England’s coast faces ‘multiple threats’ of dredging, sewage and pollution

Environment Agency paints bleak picture of coastal regions with eco-systems and people coming under increased pressure

Dredging is likely to increase around the English coast, while pollution and sewage are piling pressure on coastal ecosystems, and an increasing number of people are at risk of coastal flooding, the Environment Agency has warned.

Three-quarters of shellfish waters around England failed to meet “aspirational” standards for environmental protection in 2021, the report by the agency’s chief scientist’s group found.

Dredging and pollution have come under increasing scrutiny, after a mysterious big die-off of crabs and lobsters was recorded around Teesside on the north-east coast in the autumn of 2021. A report published last week found that dredging was unlikely to be the cause of the die-offs, suggesting an unidentified new pathogen could have been to blame, but the findings have been criticised by some scientists.

The EA report paints a bleak picture of England’s coastal regions, with fewer than a fifth of the UK’s estuaries judged to be at good ecological status. Only 45% of the marine areas assessed met the standard in 2021, according to the report, published on Thursday.

More than nine in 10 of the estuaries sampled had nitrogen levels that were too high in 2019, as did nearly half of coastal waters. Nitrogen pollution comes from agricultural runoff and sewage, and can cause harmful algae blooms that kill off marine life and smother seagrass and saltmarsh.

The report found that there had been “widespread damage to coastal defences, properties and infrastructure” during storms, with about 100,000 people at risk of significant coastal flooding.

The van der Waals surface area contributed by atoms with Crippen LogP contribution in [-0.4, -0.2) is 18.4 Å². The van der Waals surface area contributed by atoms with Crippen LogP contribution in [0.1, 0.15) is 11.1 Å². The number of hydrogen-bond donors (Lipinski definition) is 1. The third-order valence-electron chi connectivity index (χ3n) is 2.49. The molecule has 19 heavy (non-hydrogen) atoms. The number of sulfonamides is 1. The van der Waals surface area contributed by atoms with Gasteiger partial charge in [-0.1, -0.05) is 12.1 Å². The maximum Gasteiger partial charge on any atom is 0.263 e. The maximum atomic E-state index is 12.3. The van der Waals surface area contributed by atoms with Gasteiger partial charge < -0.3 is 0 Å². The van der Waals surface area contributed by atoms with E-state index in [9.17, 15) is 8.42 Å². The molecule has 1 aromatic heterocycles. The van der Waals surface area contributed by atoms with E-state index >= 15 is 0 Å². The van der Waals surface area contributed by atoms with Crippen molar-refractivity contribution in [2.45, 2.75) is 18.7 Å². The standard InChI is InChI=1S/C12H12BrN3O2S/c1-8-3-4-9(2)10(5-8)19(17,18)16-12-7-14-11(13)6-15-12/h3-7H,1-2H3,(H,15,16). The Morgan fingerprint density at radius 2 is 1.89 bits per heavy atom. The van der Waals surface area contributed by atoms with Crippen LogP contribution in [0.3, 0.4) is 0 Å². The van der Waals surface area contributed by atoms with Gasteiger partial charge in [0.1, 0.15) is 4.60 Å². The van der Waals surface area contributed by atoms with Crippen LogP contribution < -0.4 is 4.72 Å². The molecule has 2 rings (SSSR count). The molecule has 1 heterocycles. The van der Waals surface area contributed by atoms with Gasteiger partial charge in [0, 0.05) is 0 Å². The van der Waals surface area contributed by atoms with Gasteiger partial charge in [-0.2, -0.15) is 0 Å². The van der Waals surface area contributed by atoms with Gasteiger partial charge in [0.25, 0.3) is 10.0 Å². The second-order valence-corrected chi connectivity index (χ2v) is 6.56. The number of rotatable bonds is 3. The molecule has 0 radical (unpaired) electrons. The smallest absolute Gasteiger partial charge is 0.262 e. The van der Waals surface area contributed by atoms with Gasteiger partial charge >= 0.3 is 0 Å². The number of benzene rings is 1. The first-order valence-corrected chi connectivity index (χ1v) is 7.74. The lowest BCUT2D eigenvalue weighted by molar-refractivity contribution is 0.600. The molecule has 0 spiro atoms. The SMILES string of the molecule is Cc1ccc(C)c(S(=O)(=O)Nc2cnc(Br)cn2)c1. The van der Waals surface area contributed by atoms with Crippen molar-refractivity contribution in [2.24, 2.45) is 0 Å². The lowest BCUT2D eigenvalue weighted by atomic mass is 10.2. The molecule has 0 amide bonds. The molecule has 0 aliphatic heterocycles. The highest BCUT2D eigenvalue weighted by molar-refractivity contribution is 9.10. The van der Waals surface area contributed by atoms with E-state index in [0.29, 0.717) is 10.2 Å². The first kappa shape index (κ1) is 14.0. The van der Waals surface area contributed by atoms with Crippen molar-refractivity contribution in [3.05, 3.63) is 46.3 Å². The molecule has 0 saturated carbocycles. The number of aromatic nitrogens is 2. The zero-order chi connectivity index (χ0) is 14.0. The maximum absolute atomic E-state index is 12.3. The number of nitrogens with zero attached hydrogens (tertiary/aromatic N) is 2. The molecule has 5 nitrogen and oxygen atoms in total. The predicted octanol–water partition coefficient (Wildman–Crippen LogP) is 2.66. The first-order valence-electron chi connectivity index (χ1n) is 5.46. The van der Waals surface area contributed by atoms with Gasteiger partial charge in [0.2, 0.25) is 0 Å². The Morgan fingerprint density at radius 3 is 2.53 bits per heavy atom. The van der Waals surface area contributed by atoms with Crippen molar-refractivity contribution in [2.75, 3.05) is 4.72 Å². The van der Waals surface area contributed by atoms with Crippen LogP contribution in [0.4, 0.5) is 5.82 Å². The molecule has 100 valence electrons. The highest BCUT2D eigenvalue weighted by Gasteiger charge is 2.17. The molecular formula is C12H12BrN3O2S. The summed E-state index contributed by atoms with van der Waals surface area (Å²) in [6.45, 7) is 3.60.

Sand dunes were being lost to erosion, and wetlands were drying out under the influence of the climate crisis, the report found. About 85% of England’s salt marshes, a major carbon store, have been lost since the 1800s, along with about half of seagrass meadows and 95% of the native oyster population.

Added to this, many people in coastal regions are enduring economic hardship. Alan Lovell, chair of the Environment Agency, told the Coastal Futures conference on Thursday morning that coastal towns were among the most deprived in the UK.

Alan Lovell on a visit to the Ipswich tidal barrier in November.
The Environment Agency chair, Alan Lovell, on a visit to the Ipswich tidal barrier in November. Photograph: Sam Russell/PA

“We need to work together with coastal communities to identify the best possible way to keep them safe and prosperous,” he said. “We need a concerted effort to better protect coastal communities and economies while enhancing the marine environment.”

More than a third of the UK’s population live within 3km (1.9 miles) of the coastline, Lovell noted. He said there had been some progress in combatting the multiple threats to the coastal environment, including an initiative to restore 15% of coastal and estuarine habitats that are judged to be priority areas by 2043, but that much more needed to be done.

About 1,200 hectares (2,965 acres) of salt marsh and mudflats have been created since 2005, the report found, and there has been progress on overfishing, with about half of stocks fished at sustainable levels in 2019 compared with about a tenth in 1990.

Charles Clover, executive director and co-founder of the Blue Marine Foundation, said that was still far from good enough. “The ocean faces numerous threats, and this report highlights that one of the largest is simply removing far too many fish from the sea – collapsing stocks and preventing recovery. The report also stresses the important role that the seabed can have in storing carbon, yet in the UK trawling is allowed in most of our so called protected areas.”

Rebecca Newsom, head of politics at Greenpeace UK, called for urgent action and stricter regulation. “Our seas are facing a perfect storm of rising temperatures, sewage discharges, plastic and chemical pollution and destructive industrial fishing. This is an existential threat to both marine life and the communities that depend on healthy seas for their survival,” she said.

“What we need are legally binding targets to cut single use plastic in half by 2025, a full and immediate ban on destructive fishing in all marine protected areas, and stricter penalties for water companies responsible for the sewage scandal,” she added. “The time for rearranging deckchairs is over – we need a joined-up, ambitious and properly funded plan from this government and we need it now.”


Fiona Harvey Environment editor

The GuardianTramp

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